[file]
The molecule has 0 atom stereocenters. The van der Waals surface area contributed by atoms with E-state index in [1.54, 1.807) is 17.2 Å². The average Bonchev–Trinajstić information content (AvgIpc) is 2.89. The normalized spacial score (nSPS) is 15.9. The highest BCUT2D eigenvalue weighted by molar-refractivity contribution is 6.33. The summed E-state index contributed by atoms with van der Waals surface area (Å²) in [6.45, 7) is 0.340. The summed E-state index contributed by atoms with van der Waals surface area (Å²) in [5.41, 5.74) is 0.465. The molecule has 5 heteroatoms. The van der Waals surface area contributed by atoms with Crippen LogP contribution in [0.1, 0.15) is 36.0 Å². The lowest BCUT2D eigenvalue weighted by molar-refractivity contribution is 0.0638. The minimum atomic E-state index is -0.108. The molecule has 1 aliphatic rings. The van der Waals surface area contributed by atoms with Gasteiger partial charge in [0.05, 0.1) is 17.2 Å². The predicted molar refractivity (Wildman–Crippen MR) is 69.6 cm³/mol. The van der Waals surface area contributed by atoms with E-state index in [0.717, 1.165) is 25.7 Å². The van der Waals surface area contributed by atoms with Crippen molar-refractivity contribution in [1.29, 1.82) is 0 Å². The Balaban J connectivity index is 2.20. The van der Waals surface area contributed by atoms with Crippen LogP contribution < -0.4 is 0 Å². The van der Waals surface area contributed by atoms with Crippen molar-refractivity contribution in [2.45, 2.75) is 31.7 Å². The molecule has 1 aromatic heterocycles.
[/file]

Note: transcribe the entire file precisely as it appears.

The molecule has 0 atom stereocenters. The van der Waals surface area contributed by atoms with E-state index in [1.54, 1.807) is 17.2 Å². The average Bonchev–Trinajstić information content (AvgIpc) is 2.89. The normalized spacial score (nSPS) is 15.9. The highest BCUT2D eigenvalue weighted by molar-refractivity contribution is 6.33. The summed E-state index contributed by atoms with van der Waals surface area (Å²) in [6.45, 7) is 0.340. The summed E-state index contributed by atoms with van der Waals surface area (Å²) in [5.41, 5.74) is 0.465. The molecule has 5 heteroatoms. The van der Waals surface area contributed by atoms with Crippen LogP contribution in [0.1, 0.15) is 36.0 Å². The lowest BCUT2D eigenvalue weighted by molar-refractivity contribution is 0.0638. The minimum atomic E-state index is -0.108. The molecule has 1 aliphatic rings. The van der Waals surface area contributed by atoms with Gasteiger partial charge in [0.05, 0.1) is 17.2 Å². The predicted molar refractivity (Wildman–Crippen MR) is 69.6 cm³/mol. The van der Waals surface area contributed by atoms with E-state index in [0.717, 1.165) is 25.7 Å². The van der Waals surface area contributed by atoms with Crippen molar-refractivity contribution in [1.29, 1.82) is 0 Å². The Balaban J connectivity index is 2.20. The van der Waals surface area contributed by atoms with Crippen LogP contribution < -0.4 is 0 Å². The van der Waals surface area contributed by atoms with Crippen molar-refractivity contribution in [2.45, 2.75) is 31.7 Å². The molecule has 1 aromatic heterocycles.